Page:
Three board games that might help you improve your English

three board games that might help you improve your english cover

A popular pastime in the UK is to play a board game, especially on a cold, rainy day. Board games can be a great way of having fun with friends and if you pick the right one, it might even help you improve your English too. Here’s the EF English Live pick of three board games that will not only provide hours of entertainment for you and your friends, but also stimulate your mind to challenge its linguistic prowess.


The all-time classic word game, it was created in 1938 when American architect Alfred Butts devised a variation of Lexiko – an earlier word game he had invented. The game involves a set of letter tiles, with distributions and point values calculated by Butts using frequency analysis of letters from various sources including the front page of the New York Times, set on a criss-cross board. The game took a few years to really take off but by the 1950’s millions of sets were being sold right across America.

Scrabble is used all over the world as an effective method of teaching English as it contains over 260,000 (and counting!) ‘legal’ words, allowed under British Scrabble rules. In the UK, and in many other parts of the world, Scrabble is taken very seriously and British players even have their own organisation, the Association of British Scrabble Players, which organises tournaments across the UK.

A couple of obscure words that you will find in the Scrabble dictionary, but you most certainly won’t hear in everyday language are:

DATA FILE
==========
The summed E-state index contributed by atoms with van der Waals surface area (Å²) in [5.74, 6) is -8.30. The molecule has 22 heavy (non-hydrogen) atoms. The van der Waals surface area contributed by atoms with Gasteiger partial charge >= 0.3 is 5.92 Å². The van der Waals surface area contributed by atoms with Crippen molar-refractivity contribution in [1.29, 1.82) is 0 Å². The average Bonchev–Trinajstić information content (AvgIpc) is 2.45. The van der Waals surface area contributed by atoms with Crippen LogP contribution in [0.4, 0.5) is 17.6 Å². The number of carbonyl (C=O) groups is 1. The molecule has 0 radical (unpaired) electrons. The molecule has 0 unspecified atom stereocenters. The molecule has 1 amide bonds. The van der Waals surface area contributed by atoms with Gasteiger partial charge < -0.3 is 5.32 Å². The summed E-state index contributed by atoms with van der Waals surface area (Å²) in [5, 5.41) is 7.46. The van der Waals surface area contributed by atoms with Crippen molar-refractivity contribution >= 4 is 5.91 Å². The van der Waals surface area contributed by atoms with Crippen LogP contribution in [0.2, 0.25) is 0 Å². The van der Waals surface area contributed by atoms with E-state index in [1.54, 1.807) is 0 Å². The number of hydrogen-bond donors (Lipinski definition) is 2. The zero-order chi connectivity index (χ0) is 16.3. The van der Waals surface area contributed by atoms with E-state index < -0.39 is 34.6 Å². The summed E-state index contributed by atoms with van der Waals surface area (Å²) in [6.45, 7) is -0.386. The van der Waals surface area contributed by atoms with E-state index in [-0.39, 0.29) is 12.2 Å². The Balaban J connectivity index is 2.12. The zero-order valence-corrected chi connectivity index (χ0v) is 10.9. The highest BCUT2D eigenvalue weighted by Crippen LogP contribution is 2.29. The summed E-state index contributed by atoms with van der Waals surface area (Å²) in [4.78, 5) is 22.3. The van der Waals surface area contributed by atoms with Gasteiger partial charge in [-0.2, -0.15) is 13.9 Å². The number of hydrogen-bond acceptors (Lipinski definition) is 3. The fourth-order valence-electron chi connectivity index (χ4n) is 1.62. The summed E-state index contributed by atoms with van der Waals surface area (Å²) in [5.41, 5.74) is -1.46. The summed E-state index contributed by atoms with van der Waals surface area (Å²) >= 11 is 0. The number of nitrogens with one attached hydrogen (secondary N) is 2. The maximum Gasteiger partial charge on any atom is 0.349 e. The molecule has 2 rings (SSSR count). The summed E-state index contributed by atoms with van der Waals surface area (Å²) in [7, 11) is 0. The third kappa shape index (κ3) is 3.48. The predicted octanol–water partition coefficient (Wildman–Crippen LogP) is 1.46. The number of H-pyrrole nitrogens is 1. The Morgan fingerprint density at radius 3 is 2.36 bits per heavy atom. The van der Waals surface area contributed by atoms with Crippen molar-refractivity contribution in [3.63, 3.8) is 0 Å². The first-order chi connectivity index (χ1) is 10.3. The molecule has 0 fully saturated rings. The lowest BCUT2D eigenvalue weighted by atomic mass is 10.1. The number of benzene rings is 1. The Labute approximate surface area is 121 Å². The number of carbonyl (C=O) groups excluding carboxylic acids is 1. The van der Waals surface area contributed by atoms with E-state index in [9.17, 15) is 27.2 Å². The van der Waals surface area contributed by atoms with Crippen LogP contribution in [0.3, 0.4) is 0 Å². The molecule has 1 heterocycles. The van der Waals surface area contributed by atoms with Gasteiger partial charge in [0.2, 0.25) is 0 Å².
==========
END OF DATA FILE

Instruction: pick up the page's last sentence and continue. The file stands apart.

EUOUAE – the longest word playable to use only vowels – meaning a Gregorian cadence (a melodic configuration in a piece of music) and…

CRWTHS – the longest word playable using only consonants – referring to an old Welsh stringed instrument.

The original and best, Scrabble remains the biggest-selling board game in Britain and is a great way to increase the range of your English vocabulary.


Scrabble may be the undisputed King of board based word games, but Boggle is most certainly hot on its heels for sheer enjoyment and addictiveness. Designed by Allan Turoff to offer a portable and easy to learn word game experience, it launched in 1972 and is played using a standard 4×4 or larger 5×5 grid of lettered dice, in which players try to find words in sequences of adjacent letters.

Each word must be a minimum of three letters, with over 100 acceptable three letter words available, and tens of thousands of word permutations acceptable beyond this. Interestingly, the Official Scrabble Player’s Dictionary is a recognised method of settling disputes regarding what words are legal in Boggle!

Two of the longest words that you can form in Boggle are:

INCONSEQUENTIALLY – meaning something unimportant or trivial and…

SESQUICENTENNIALS – referring to a 150th anniversary of celebration.


A relatively new board game to enter the pantheon of word game classics, Balderdash is more than just a word game, it’s a game reliant on your skills of bluffing and trivia to win. Created by Laura Robinson and Paul Toyne and released in 1984, it is loosely based on another game called Fictionary. In the game, players draw ‘definition’ cards from a box and roll a dice to decide which of the words listed there is to be used. The aim is to guess the correct definition of the word.

In 1993 a particularly challenging variation of the game was released called Beyond Balderdash. If you really want to test your knowledge of the English language then this is the version for you. With plenty of highly unusual words and obscure acronyms to try and identify this game will test even the most gifted of wordsmiths!

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